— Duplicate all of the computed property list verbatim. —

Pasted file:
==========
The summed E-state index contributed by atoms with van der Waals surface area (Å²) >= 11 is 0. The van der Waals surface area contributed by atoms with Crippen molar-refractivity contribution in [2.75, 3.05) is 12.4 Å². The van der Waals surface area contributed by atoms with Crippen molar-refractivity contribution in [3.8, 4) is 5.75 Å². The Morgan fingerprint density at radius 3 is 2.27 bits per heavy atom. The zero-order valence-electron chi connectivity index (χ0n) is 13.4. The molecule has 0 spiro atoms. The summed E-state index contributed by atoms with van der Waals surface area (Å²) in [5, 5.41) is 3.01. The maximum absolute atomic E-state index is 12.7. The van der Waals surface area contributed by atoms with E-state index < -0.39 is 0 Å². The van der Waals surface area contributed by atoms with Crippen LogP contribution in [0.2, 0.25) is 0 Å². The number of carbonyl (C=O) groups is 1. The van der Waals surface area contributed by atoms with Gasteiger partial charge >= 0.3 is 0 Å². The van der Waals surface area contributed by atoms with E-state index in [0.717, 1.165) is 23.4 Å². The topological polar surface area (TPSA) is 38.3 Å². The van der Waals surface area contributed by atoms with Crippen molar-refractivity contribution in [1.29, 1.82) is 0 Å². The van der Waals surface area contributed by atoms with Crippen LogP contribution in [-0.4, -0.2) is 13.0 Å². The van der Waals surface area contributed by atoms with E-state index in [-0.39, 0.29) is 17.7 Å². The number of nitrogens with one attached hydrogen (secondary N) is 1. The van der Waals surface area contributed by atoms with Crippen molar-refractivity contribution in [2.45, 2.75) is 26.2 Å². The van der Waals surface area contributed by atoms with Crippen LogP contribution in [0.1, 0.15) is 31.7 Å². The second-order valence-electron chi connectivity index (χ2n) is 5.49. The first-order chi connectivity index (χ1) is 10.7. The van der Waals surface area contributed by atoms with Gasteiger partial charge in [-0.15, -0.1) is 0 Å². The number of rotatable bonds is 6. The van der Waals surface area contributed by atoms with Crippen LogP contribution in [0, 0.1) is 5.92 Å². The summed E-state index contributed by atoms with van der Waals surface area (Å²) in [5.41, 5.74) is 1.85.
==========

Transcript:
The summed E-state index contributed by atoms with van der Waals surface area (Å²) >= 11 is 0. The van der Waals surface area contributed by atoms with Crippen molar-refractivity contribution in [2.75, 3.05) is 12.4 Å². The van der Waals surface area contributed by atoms with Crippen molar-refractivity contribution in [3.8, 4) is 5.75 Å². The Morgan fingerprint density at radius 3 is 2.27 bits per heavy atom. The zero-order valence-electron chi connectivity index (χ0n) is 13.4. The molecule has 0 spiro atoms. The summed E-state index contributed by atoms with van der Waals surface area (Å²) in [5, 5.41) is 3.01. The maximum absolute atomic E-state index is 12.7. The van der Waals surface area contributed by atoms with E-state index < -0.39 is 0 Å². The van der Waals surface area contributed by atoms with Crippen LogP contribution in [0.2, 0.25) is 0 Å². The number of carbonyl (C=O) groups is 1. The van der Waals surface area contributed by atoms with Gasteiger partial charge >= 0.3 is 0 Å². The van der Waals surface area contributed by atoms with E-state index in [0.717, 1.165) is 23.4 Å². The topological polar surface area (TPSA) is 38.3 Å². The van der Waals surface area contributed by atoms with Crippen molar-refractivity contribution in [1.29, 1.82) is 0 Å². The van der Waals surface area contributed by atoms with Crippen LogP contribution in [-0.4, -0.2) is 13.0 Å². The van der Waals surface area contributed by atoms with E-state index in [-0.39, 0.29) is 17.7 Å². The number of nitrogens with one attached hydrogen (secondary N) is 1. The van der Waals surface area contributed by atoms with Crippen molar-refractivity contribution in [2.45, 2.75) is 26.2 Å². The van der Waals surface area contributed by atoms with Crippen LogP contribution in [0.1, 0.15) is 31.7 Å². The second-order valence-electron chi connectivity index (χ2n) is 5.49. The first-order chi connectivity index (χ1) is 10.7. The van der Waals surface area contributed by atoms with Gasteiger partial charge in [-0.15, -0.1) is 0 Å². The number of rotatable bonds is 6. The van der Waals surface area contributed by atoms with Crippen LogP contribution in [0, 0.1) is 5.92 Å². The summed E-state index contributed by atoms with van der Waals surface area (Å²) in [5.41, 5.74) is 1.85.